Collateral for Convenience: How Plastic Pollution is Killing Our Oceans

Mike Hosey
5 min readJul 9, 2020

The amount of plastic we are consuming is growing and, if projections are correct, will continue to rise over the coming decades. Between the early 1950s when plastic production first began and now, we’ve consumed more than 8.3 billion tonnes of plastic and the rate at which we consume seems to be accelerating. More on the global production of plastic and its impacts there can be find in an article posted last week.

We’ve produced an incredible amount of plastic around the world. (Source)

This article is to look at how our consumption and the pollution that has come from our plastic addiction has affected the natural environment. Every piece of plastic that has ever been produced still exists and the vast majority of that has ended up either in landfill or the natural environment.

Whilst landfills offer an ‘out of sight, out of mind’ solution, plastics buried underground still leach toxins that, without careful management, can leach into groundwater sources, and those on the surface can be picked up by birds picking through waste or blown away into the natural environment. If landfills are ever breached after being decommissioned, there are a whole host of problems that can occur.

Perhaps the biggest crises we face with regards to plastic pollution, though, is the impact it is having in our oceans and on marine life. That starts from streams, sewers and rivers as they feed into the oceans where ocean currents are forming huge patches of waste like the Great Pacific Garbage Patch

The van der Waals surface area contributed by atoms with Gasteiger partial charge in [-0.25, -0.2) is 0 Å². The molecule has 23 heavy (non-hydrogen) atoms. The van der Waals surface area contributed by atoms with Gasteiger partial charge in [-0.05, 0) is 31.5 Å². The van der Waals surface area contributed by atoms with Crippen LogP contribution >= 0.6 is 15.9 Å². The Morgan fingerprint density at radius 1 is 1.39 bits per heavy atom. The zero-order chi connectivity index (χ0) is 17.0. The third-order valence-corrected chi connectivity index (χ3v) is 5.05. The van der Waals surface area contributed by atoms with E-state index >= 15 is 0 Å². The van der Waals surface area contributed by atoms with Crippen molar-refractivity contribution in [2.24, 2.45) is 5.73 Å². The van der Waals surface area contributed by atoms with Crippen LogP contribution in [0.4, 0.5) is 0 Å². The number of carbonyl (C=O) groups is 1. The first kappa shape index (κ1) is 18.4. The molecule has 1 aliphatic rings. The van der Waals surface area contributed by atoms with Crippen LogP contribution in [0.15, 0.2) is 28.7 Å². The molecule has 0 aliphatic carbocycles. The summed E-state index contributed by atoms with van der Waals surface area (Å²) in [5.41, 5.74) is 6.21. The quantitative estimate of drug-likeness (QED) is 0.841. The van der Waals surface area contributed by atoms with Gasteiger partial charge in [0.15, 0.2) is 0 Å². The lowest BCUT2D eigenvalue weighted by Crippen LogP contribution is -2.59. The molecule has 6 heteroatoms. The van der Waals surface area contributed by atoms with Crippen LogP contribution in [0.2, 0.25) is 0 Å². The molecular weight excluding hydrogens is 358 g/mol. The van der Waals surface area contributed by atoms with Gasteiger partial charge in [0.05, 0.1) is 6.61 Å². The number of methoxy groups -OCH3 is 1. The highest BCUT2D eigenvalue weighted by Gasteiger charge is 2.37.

Plastic in Our Oceans

It’s estimated that there are already 150 million tonnes of plastic waste in marine environments and we’re adding to that by almost 8 million tonnes per year — the equivalent of one truckload of plastic every minute. As global plastic production and consumption increases all over the world, the likelihood of that increasing is fairly high, at least without major improvements in waste management in developing countries. If this is the case, then by 2050 it is estimated that there will be more plastic in the ocean than fish.

The problem has become so widespread that plastic pollution has been recorded all over the world, including on some of the most remote islands and even at the deepest point on this planet. What this plastic pollution is…

Mike Hosey

| Founder of | Masters in Sustainable Development | Interested in all things sustainable |